Verdi: Falstaff (DVD)

Our rating 
3.0 out of 5 star rating 3.0

LABELS: EuroArts
WORKS: Falstaff
PERFORMER: Ambrogio Maestri, Massimo Cavalletti, Fiorenza Cedolins, Eleonora Buratto, Elisabeth Kulman, Stephanie Houtzeel, Javier Camarena, Luca Casalin, Gianluca Sorrentino; Philharmonia Chor Wien; Vienna Philharmonic/Zubin Mehta; dir. Damiano Michieletto (Salzburg, 2013)
CATALOGUE NO: DVD: 2072718; Blu-ray: 2072714


This is a strange production, often confusing and, I think, confused. Verdi used most of his considerable fortune to build and endow a place in Milan where retired musicians could live in comfort, the Casa di Riposo. The premise of this production is that Ambrogio Maestri, today’s leading Falstaff, is an inhabitant of the Casa and lies asleep on an adequately massive sofa, the action taking place in his dreams, which are of long-ago performances of this opera that he participated in, though the settings mostly remain the common room where he is asleep. That doesn’t make for clarity of action, and anyone for whom this is the first encounter with Falstaff might find it bewildering. This opera seems to me to be a work that needs setting more or less in the time the text prescribes, though it’s some time since I’ve seen a production that is – why? Here each character is a singer whose peak was presumably about 30 years ago, and much of the text seems silly emerging from our contemporaries.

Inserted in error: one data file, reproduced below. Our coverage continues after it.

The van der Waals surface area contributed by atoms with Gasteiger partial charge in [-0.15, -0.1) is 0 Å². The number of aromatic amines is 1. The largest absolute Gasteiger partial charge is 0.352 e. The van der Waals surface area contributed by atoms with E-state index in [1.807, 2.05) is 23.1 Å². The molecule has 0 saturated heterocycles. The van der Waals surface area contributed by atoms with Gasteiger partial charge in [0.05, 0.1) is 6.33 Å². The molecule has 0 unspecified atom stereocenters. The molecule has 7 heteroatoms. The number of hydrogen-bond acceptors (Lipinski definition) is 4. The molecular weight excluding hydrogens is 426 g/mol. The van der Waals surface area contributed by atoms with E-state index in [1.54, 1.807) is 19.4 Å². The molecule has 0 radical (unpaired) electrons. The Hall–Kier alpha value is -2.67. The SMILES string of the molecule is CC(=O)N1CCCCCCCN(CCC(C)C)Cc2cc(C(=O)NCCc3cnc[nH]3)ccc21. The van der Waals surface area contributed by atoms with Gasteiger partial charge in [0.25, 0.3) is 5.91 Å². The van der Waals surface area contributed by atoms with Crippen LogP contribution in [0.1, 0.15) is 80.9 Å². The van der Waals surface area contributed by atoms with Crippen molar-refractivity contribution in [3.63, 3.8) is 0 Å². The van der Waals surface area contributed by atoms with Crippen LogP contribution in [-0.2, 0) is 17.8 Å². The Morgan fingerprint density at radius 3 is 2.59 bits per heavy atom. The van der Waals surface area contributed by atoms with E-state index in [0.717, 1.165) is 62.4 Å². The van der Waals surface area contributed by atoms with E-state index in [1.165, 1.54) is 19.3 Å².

Zubin Mehta’s conducting of the Vienna Philharmonic is, like everything he does, competent but not special. The sound he elicits from them is too rich, not pointed enough for this sharp, explosive work. The singers are all steeped in their roles, but would put their experience to better effect in a more traditional performance. Maestri remains a classic interpreter of the role; he savours his words, but is constricted in his acting, thanks to the non-demands of Damiano Michieletto’s direction. The same goes for most of the others, a potentially excellent cast who aren’t able to exercise their talents because of the demands of this perverse production. It’s not a write-off, but it could so easily have been much better.


Michael Tanner